Deciphering Estate Tax Exemptions

By Zach Bergthold, CPA | Jun 10, 2024 |

Estate tax, also called the death or inheritance tax, is the tax imposed on property transferred after an individual’s demise. It’s a tax mechanism aimed at generating revenue for the government and preventing the concentration of wealth in a few hands. The tax is calculated based on the value of the deceased’s estate, including their assets, properties, and investments. But there are estate tax exemptions that, if you understand your eligibility, can become a cornerstone of effective estate planning

The present Estate Tax exemption

The federal estate tax exemption is adjusted annually for inflation. As of 2024, the exemption is $13.61 million per individual or $27.22 million for a married couple. So, if your estate’s total value falls below this limit, your heirs will not be subject to federal estate taxes upon your death. 

When planning your estate, consider the impact of lifetime gifting on the exemption. Gifting assets while alive can reduce the total value of your estate, thus potentially minimizing the estate tax burden—but understand the implications before making substantial gifts. Perhaps consult with a certified financial advisor 

Optimizing your estate tax exemption involves meticulous planning and careful consideration. Establishing trusts, utilizing annual exclusion gifts, and leveraging spousal portability can help safeguard your assets and lower estate tax liability. This ensures your loved ones gain the maximum benefit from your estate. Brighton Jones works with families to use these strategies to reduce federal and state tax liabilities and maximize the legacy that ultimately passes to their children or beneficiaries.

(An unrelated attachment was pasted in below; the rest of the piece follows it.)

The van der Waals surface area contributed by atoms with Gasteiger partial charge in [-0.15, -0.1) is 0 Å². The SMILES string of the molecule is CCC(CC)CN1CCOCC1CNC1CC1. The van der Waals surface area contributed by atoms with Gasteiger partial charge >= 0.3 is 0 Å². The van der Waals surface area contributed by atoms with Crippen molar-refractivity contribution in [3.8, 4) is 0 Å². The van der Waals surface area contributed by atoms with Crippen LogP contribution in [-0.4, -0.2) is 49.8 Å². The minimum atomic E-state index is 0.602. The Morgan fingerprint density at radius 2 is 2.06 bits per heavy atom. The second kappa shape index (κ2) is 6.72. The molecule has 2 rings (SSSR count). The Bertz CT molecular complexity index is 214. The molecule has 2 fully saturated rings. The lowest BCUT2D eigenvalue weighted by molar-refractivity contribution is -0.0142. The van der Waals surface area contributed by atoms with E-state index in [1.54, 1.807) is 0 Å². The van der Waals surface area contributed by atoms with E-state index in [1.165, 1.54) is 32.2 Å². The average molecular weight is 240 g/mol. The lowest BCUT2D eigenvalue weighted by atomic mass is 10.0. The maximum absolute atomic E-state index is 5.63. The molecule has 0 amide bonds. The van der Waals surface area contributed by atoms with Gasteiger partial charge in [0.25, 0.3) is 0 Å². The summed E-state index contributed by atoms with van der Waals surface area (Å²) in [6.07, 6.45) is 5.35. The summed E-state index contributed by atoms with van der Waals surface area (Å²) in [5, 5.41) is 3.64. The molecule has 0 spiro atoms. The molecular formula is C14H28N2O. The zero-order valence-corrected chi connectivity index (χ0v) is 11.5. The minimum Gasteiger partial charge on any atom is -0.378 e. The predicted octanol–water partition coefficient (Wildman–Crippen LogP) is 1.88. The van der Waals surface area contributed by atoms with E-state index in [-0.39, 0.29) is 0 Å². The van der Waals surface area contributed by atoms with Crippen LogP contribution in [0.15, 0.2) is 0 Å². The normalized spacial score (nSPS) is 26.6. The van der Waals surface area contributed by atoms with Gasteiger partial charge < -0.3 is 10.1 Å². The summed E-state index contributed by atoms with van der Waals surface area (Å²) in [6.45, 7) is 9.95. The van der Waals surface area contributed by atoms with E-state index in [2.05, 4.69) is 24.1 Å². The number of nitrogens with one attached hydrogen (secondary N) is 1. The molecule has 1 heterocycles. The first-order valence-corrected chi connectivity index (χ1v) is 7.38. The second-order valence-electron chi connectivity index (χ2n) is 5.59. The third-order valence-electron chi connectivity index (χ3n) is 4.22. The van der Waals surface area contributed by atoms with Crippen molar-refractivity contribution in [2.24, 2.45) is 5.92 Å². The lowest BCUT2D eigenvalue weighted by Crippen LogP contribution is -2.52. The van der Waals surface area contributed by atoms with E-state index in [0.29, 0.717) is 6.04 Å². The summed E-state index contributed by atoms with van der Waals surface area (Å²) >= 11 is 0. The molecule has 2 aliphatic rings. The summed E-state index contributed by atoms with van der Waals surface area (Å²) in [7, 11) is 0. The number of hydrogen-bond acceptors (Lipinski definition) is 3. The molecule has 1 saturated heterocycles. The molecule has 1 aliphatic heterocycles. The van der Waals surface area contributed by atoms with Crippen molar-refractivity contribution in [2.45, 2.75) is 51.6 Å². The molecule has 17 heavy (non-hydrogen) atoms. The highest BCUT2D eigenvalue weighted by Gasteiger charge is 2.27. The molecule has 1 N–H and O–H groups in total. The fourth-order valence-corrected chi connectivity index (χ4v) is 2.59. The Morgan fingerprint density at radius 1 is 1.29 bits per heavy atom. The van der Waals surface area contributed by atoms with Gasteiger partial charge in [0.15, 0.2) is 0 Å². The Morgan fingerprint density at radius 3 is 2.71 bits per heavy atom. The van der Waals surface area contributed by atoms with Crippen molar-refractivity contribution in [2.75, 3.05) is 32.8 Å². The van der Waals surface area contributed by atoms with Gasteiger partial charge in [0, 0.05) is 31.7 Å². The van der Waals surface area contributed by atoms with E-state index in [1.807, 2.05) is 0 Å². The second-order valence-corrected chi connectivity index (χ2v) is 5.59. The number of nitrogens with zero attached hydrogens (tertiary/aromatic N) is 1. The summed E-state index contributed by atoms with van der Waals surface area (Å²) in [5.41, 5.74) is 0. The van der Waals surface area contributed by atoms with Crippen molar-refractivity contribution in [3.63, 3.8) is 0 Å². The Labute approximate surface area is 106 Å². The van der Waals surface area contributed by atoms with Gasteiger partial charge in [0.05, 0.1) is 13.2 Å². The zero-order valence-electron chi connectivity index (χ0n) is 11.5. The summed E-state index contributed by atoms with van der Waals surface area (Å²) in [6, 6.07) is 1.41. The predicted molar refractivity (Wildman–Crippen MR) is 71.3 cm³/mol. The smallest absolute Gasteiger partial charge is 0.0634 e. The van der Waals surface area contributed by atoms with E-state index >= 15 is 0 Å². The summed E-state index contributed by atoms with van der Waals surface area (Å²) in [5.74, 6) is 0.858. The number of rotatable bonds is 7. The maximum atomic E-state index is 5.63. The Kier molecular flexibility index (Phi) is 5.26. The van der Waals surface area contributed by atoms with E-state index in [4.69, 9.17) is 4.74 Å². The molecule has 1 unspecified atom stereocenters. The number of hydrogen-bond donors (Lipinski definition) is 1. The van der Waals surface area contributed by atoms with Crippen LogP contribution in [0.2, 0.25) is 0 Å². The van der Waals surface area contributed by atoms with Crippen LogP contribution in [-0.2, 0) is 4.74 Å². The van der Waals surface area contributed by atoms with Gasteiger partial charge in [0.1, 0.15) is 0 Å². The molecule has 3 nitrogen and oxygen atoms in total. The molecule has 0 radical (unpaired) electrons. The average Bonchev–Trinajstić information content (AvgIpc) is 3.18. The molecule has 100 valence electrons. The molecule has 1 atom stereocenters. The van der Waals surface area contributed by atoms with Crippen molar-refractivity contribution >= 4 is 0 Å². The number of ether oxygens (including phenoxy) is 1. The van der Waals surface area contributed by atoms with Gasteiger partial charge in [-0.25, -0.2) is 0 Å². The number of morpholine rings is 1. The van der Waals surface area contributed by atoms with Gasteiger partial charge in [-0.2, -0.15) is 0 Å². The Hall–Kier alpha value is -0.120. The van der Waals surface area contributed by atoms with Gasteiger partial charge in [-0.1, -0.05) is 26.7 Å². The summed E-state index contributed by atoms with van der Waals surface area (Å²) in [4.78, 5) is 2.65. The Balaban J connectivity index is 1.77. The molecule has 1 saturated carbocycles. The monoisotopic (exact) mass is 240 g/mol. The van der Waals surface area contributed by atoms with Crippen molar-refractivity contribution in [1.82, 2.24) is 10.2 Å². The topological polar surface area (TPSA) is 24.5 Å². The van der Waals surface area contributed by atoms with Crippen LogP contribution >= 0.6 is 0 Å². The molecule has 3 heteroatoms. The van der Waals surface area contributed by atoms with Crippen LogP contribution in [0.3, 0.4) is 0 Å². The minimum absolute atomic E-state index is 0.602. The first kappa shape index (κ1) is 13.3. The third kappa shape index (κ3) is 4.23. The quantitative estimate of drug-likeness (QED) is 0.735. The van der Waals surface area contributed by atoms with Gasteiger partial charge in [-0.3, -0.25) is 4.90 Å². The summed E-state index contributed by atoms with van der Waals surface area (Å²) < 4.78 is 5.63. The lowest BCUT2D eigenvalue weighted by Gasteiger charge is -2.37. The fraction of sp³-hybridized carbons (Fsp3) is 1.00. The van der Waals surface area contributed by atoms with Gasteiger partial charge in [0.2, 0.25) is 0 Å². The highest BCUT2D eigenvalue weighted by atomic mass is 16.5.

Understanding State Estate Tax

Understanding the various regulations surrounding estate taxes is crucial for estate planning. While federal estate taxes apply nationwide, each state has its own rules for state estate taxes. This section provides an overview of state-specific estate tax regulations, compares them to federal estate taxes, and discusses their implications for estate planning. 

State-specific estate tax regulations can vary significantly. Some states have a separate tax system from the federal government, while others adhere to federal estate tax guidelines. Awareness of your state’s rules is vital to ensure your estate planning aligns with the applicable regulations. For example, across the West Coast alone, a broad spectrum of estate tax exemptions; Washington has an exemption of $2,193,000. Oregon has the lowest exemption in the nation at $1,000,000, while California is one of 38 states that does not impose a death tax on estates. With clients across the country and states having lower estate exemptions, we spend much of our time planning for state-specific strategies to aid our clients in buttoning up their estate plans.   

Looking ahead: The future of Estate Tax